Mersch went even further and clarified that the ECB won’t back off from considering deflation as ‘enemy’ No1. He clarified that “The diminishing price pressures over recent years have required the ECB to act forcefully and repeatedly to fulfill its mandate. This culminated in January 2015 with our decision to expand our asset purchase program to stave off deflationary risks and stop the fall of inflation expectations…we will safeguard price stability no matter what. This is our mandate as enshrined in the Treaty. And although our instruments have changed our conviction and mission have not”.

Accusing Germany

In concluding, he went as far as accusing, albeit indirectly, Germany and the German moneybags of trying to bully ECB towards serving the very interests of Berlin, and thus neglecting the interests of every other euro area member state. He stressed that, “Some might wish that we use our armory for other purposes. But we will not be moved. We are an independent institution. Our rules are non-negotiable and we do not act for the benefit of interest groups or individual countries. Nor can financial stability considerations override our primary objective”. Such unusually strong language used by a central banker is a double-edged sword though.

A message with double meaning

It’s apparent then that the clarity, the force and even the fervor that Mersch showed in Stockholm have a double meaning. Of course his prime target was to put emphasis on the fact that the ECB is unstoppable in what it does. There is one more possible interpretation though. The strong words he used may also mean that the ECB may be in a difficult position. It may be running out of ammunition, if its present action doesn’t produce the desired results. That’s why he is so openly scolding those who undermine ECB’s policies.

Hopefully those monetary instruments the central bank is using for the first time turn out the much wished for outcome. The ECB through Mersch recognized – again for the first time – that its monetary policy has as a target to ‘ease the exchange rate’. Until now the ECB denied that it targets any specific exchange rate, presumably out of concern about possible retaliation from the other major central banks. However, it seems that in view of the shakiness of the current economic and political circumstances, the ECB is using all the ammunition it has.

The ECB cries out

Unquestionably, Mersch’s speech in Stockholm set a new platform for ECB’s policies. Understandably, the magnitude and the extent of his revelations couldn’t be without the consent of Mario Draghi. Actually certain circles accused the former of revealing ECB’s new policies to a restricted audience before being officially communicated and thus placing every other investor in a disadvantageous position.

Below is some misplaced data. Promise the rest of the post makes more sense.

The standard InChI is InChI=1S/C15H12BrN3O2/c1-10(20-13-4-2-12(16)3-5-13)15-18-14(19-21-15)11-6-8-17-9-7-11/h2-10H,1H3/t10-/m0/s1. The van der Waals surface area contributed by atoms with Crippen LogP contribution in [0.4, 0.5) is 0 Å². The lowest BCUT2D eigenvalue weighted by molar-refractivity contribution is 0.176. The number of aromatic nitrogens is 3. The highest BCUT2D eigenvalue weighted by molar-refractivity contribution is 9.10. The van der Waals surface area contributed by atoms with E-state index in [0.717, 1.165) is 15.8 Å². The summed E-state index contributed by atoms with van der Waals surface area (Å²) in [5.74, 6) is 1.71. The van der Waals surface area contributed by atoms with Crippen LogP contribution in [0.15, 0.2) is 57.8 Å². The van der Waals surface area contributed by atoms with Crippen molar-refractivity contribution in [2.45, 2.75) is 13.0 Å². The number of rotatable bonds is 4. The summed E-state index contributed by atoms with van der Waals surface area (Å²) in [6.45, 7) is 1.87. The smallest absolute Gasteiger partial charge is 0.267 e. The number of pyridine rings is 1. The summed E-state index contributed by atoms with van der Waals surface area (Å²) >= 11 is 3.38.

Unfortunately, all that does not offer any comfort and reassurance to us all, workers, pensioners and the unemployed of Eurozone.

Advertising

Advertising

Advertising

Advertising

Advertising

Advertising

Advertising

Advertising

Featured Stings

Stopping antimicrobial resistance would cost just USD 2 per person a year

Russia and the West to partition Ukraine?

India is building a high-tech sustainable city from scratch

Italy’s rescue operation Mare Nostrum shuts down with no real replacement. EU’s Triton instead might put lives at risk

Court of Auditors: EU spending infested with errors well above the materiality threshold of 2%

Further reforms can foster more inclusive labour markets in The Netherlands

Amsterdam is developing a fleet of autonomous boats to reduce city traffic

European Youth Forum welcomes adoption of Sustainable Development Goals and calls on European countries to not ignore them!

Europe should make voice ‘more heard’ in today’s ‘dangerous world,’ says UN chief

If we can build the International Space Station, ‘we can do anything’ – UN Champion for Space

Draghi cuts the Gordian knot of the Banking Union

Social inclusion: how much should young people hope from the EU? 

Bias in AI is a real problem. Here’s what we should do about it

Cutting money transfer fees could unlock $15bn for developing countries. Here’s how

The EU banking union needs a third pillar guaranteeing deposits

The Eurogroup offered a cold reception to IMF’s director for Europe